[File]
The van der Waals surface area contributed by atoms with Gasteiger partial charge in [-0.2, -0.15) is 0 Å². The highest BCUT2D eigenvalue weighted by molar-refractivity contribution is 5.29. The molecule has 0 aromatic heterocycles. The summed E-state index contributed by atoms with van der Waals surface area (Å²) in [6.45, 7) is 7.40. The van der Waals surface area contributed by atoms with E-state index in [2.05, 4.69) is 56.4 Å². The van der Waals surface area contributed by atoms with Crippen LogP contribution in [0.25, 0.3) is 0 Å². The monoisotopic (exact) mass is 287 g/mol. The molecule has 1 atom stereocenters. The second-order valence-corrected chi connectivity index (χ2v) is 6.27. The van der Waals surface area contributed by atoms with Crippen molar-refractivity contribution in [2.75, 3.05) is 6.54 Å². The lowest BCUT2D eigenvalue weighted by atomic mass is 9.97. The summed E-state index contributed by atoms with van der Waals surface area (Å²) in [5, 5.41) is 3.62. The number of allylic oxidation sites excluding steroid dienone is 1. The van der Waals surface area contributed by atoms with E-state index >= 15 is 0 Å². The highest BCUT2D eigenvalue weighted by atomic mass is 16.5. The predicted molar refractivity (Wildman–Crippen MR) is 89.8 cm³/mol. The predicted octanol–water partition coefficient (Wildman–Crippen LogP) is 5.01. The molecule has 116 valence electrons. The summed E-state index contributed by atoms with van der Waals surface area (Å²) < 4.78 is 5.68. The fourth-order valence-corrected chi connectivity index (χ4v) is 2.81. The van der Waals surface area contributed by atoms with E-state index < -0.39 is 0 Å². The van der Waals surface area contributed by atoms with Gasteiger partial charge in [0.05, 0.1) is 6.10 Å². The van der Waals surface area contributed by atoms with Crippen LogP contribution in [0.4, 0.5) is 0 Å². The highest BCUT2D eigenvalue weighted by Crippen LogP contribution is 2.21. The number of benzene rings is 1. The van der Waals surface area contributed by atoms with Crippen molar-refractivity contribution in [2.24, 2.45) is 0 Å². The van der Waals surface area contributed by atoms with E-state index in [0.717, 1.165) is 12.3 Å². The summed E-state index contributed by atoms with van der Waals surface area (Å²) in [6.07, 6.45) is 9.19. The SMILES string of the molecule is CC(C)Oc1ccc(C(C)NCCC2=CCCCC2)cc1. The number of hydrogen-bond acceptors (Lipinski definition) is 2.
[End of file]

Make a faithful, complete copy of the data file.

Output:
The van der Waals surface area contributed by atoms with Gasteiger partial charge in [-0.2, -0.15) is 0 Å². The highest BCUT2D eigenvalue weighted by molar-refractivity contribution is 5.29. The molecule has 0 aromatic heterocycles. The summed E-state index contributed by atoms with van der Waals surface area (Å²) in [6.45, 7) is 7.40. The van der Waals surface area contributed by atoms with E-state index in [2.05, 4.69) is 56.4 Å². The van der Waals surface area contributed by atoms with Crippen LogP contribution in [0.25, 0.3) is 0 Å². The monoisotopic (exact) mass is 287 g/mol. The molecule has 1 atom stereocenters. The second-order valence-corrected chi connectivity index (χ2v) is 6.27. The van der Waals surface area contributed by atoms with Crippen molar-refractivity contribution in [2.75, 3.05) is 6.54 Å². The lowest BCUT2D eigenvalue weighted by atomic mass is 9.97. The summed E-state index contributed by atoms with van der Waals surface area (Å²) in [5, 5.41) is 3.62. The number of allylic oxidation sites excluding steroid dienone is 1. The van der Waals surface area contributed by atoms with E-state index >= 15 is 0 Å². The highest BCUT2D eigenvalue weighted by atomic mass is 16.5. The predicted molar refractivity (Wildman–Crippen MR) is 89.8 cm³/mol. The predicted octanol–water partition coefficient (Wildman–Crippen LogP) is 5.01. The molecule has 116 valence electrons. The summed E-state index contributed by atoms with van der Waals surface area (Å²) < 4.78 is 5.68. The fourth-order valence-corrected chi connectivity index (χ4v) is 2.81. The van der Waals surface area contributed by atoms with E-state index < -0.39 is 0 Å². The van der Waals surface area contributed by atoms with Gasteiger partial charge in [0.05, 0.1) is 6.10 Å². The van der Waals surface area contributed by atoms with Crippen LogP contribution in [0.4, 0.5) is 0 Å². The highest BCUT2D eigenvalue weighted by Crippen LogP contribution is 2.21. The number of benzene rings is 1. The van der Waals surface area contributed by atoms with Crippen molar-refractivity contribution in [2.24, 2.45) is 0 Å². The van der Waals surface area contributed by atoms with E-state index in [0.717, 1.165) is 12.3 Å². The summed E-state index contributed by atoms with van der Waals surface area (Å²) in [6.07, 6.45) is 9.19. The SMILES string of the molecule is CC(C)Oc1ccc(C(C)NCCC2=CCCCC2)cc1. The number of hydrogen-bond acceptors (Lipinski definition) is 2.